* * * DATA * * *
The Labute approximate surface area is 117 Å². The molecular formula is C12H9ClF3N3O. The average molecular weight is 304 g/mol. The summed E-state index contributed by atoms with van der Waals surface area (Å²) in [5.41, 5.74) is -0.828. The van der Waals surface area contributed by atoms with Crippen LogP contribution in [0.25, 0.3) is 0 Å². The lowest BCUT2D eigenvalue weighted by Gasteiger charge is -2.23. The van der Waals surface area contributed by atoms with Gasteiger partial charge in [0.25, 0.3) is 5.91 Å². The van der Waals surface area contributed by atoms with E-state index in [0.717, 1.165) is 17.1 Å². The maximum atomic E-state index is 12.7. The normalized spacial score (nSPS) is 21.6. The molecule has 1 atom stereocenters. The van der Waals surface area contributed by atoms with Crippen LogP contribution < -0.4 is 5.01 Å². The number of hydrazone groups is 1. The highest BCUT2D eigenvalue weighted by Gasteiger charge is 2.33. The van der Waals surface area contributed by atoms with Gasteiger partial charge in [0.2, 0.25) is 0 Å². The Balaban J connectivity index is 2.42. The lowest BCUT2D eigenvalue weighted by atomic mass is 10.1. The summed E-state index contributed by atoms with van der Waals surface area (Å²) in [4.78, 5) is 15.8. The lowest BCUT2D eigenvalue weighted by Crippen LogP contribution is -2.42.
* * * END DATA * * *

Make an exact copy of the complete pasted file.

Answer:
The Labute approximate surface area is 117 Å². The molecular formula is C12H9ClF3N3O. The average molecular weight is 304 g/mol. The summed E-state index contributed by atoms with van der Waals surface area (Å²) in [5.41, 5.74) is -0.828. The van der Waals surface area contributed by atoms with Crippen LogP contribution in [0.25, 0.3) is 0 Å². The lowest BCUT2D eigenvalue weighted by Gasteiger charge is -2.23. The van der Waals surface area contributed by atoms with Gasteiger partial charge in [0.25, 0.3) is 5.91 Å². The van der Waals surface area contributed by atoms with E-state index in [0.717, 1.165) is 17.1 Å². The maximum atomic E-state index is 12.7. The normalized spacial score (nSPS) is 21.6. The molecule has 1 atom stereocenters. The van der Waals surface area contributed by atoms with Crippen LogP contribution < -0.4 is 5.01 Å². The number of hydrazone groups is 1. The highest BCUT2D eigenvalue weighted by Gasteiger charge is 2.33. The van der Waals surface area contributed by atoms with Gasteiger partial charge in [0.2, 0.25) is 0 Å². The Balaban J connectivity index is 2.42. The lowest BCUT2D eigenvalue weighted by atomic mass is 10.1. The summed E-state index contributed by atoms with van der Waals surface area (Å²) in [4.78, 5) is 15.8. The lowest BCUT2D eigenvalue weighted by Crippen LogP contribution is -2.42.